DVD Review - Wall Street: Money Never Sleeps
Michael Douglas returns to the 1987 role, which won him the Oscar. This new film picks up twenty years later upon Douglas' character of Gordon Gekko being released from prison for his various inside trading and financial crimes. While this film can stand by itself as semi-commentary on America's recent financial crisis in 2008, it is also a clever sequel that works as director Oliver Stone's first sequel and one of the few sequels I've ever seen where the audience is expected and in fact wants to follow the villain from the first film.
For those who haven't seen or don't remember the first film, Wall Street centered on a young stock broker in New York City named Bud Fox, played by Charlie Sheen who starred in Oliver Stone's Platoon. Bud Fox is struggling in the stock exchange and is not making enough money as he wants, so he goes to Gordon Gekko to pitch him a stock trade. Gekko is one of the most successful, most powerful and most cut-throat financial dealers in the United States. Gekko turns Bud Fox down until Bud Fox offers him some inside information about the trade because Bud Fox's father is involved with the company. This leads to Gekko manipulating Bud Fox into doing other illegal things, as he goes about committing hostile takeovers, corporate raids and speculation.
In this sequel, Shia LaBeouf (Transformers) plays Jake Moore, which is essentially the Charlie Sheen role refashioned. Like Bud Fox, Jake also rides a motorcycle, but instead Jake wears a slicker, leather jacket. Like Bud Fox, Jake is an up-and-coming stock trader, but instead Jake is a bit more successful and a bit more of a hotshot at the outset. Whereas we watched Bud Fox start low and rise in the game, here we watch Jake start high and only move in the opposite direction. Like Bud Fox, Jake has a single parent with whom he struggles, but instead Jake butts heads with his real estate-selling mother.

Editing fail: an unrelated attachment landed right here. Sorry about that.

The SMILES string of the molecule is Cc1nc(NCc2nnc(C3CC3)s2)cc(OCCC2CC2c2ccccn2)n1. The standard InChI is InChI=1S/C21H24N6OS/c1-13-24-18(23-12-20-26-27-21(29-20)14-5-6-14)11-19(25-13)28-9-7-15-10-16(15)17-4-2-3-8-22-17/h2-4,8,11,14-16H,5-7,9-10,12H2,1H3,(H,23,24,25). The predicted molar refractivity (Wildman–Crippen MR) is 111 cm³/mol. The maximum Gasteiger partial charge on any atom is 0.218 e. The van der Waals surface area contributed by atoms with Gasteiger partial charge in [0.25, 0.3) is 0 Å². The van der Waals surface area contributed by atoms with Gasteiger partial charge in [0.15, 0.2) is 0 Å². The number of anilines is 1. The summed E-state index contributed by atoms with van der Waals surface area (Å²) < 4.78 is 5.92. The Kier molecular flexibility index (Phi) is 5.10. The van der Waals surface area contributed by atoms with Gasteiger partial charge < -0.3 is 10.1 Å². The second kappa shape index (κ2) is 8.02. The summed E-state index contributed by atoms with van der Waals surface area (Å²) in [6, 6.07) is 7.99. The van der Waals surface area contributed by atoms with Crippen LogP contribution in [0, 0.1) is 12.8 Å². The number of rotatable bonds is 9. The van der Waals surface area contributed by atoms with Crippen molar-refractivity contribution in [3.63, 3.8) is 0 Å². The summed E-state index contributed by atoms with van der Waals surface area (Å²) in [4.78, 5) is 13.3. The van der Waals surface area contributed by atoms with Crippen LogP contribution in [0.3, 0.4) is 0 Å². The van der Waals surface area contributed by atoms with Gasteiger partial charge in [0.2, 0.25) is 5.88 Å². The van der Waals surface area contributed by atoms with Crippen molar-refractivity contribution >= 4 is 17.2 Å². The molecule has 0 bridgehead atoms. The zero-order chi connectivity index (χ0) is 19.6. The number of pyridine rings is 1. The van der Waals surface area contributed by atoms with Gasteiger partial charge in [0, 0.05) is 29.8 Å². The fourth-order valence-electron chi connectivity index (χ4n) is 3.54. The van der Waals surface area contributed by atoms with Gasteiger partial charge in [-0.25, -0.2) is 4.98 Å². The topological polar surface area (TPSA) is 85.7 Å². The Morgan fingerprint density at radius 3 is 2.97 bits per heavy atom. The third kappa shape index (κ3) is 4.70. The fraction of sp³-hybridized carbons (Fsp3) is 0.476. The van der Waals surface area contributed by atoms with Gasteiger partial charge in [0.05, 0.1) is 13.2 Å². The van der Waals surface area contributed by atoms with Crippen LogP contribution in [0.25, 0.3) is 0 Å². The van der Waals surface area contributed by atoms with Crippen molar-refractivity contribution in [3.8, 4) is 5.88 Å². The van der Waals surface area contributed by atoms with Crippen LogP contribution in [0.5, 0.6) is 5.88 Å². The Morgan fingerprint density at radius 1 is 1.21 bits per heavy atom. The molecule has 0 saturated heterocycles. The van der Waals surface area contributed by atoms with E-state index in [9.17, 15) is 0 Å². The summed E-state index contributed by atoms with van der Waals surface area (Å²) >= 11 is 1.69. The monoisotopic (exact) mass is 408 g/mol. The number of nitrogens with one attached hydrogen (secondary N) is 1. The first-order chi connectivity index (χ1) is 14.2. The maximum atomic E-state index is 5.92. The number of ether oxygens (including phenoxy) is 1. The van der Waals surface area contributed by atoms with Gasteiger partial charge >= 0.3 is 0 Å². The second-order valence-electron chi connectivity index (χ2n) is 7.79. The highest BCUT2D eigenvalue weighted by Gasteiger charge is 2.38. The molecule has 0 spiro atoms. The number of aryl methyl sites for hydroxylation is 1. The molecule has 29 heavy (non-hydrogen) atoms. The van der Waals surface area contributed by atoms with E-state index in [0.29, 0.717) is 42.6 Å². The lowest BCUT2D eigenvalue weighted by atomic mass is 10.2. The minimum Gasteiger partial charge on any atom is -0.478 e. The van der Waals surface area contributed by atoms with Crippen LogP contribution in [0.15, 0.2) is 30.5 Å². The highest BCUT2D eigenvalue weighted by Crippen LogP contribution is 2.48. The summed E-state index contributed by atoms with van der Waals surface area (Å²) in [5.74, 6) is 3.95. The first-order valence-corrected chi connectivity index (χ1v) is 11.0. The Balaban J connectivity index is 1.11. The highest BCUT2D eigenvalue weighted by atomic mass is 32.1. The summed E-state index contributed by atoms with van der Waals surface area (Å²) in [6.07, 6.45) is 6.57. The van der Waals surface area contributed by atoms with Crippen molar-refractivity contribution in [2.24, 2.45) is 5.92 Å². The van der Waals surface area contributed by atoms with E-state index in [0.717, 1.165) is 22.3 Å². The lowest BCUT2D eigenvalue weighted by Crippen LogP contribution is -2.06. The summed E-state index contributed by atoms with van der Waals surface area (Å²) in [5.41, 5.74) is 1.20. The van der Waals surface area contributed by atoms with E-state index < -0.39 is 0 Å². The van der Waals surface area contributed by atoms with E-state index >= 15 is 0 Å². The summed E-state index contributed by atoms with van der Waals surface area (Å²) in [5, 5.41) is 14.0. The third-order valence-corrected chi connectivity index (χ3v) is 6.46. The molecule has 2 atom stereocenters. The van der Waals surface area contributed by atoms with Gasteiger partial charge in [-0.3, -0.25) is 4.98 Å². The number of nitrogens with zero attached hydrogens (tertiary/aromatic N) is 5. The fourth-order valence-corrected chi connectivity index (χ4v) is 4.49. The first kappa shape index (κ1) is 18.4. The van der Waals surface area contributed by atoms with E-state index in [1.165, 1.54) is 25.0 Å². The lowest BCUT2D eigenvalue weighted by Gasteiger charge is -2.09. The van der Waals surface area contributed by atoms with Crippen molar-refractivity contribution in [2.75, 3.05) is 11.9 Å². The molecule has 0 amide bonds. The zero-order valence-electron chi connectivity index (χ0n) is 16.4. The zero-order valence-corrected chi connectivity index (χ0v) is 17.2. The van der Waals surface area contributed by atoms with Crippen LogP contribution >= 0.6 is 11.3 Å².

At the beginning, Jake has a girlfriend, a fiancee. Her name is Winnie, and she's played by Carey Mulligan (An Education). Winnie runs a website that promotes environmentalism and that goes against corporate greed and Wall Street shenanigans that lead to pollution and excessive waste. Winnie is apparently very successful. She's also apparently the daughter of Gordon Gekko. However, Winnie Gekko is very much estranged from her father. She more than likely hasn't spoken to him in years. Once Jake learns that Gordon is out of prison and out promoting a new book, Jake decides to bring the father and daughter back together.
Unfortunately, it's the fall of 2008 and the American financial crisis hits. Jake's mentor, Louis Zabel, played by Frank Langella (Frost/Nixon), commits suicide. Jake is devastated, but becomes enraged when he learns that Zabel's death was the result of so-called Wall Street shenanigans perpetrated by a man named Bretton James, played by Josh Brolin (No Country for Old Men and W). Jake becomes so enraged that he wants revenge against Bretton. Bretton is a very powerful man, so in order to take him down, Jake enlists the help of Gordon. This help may come at a cost, a steep one.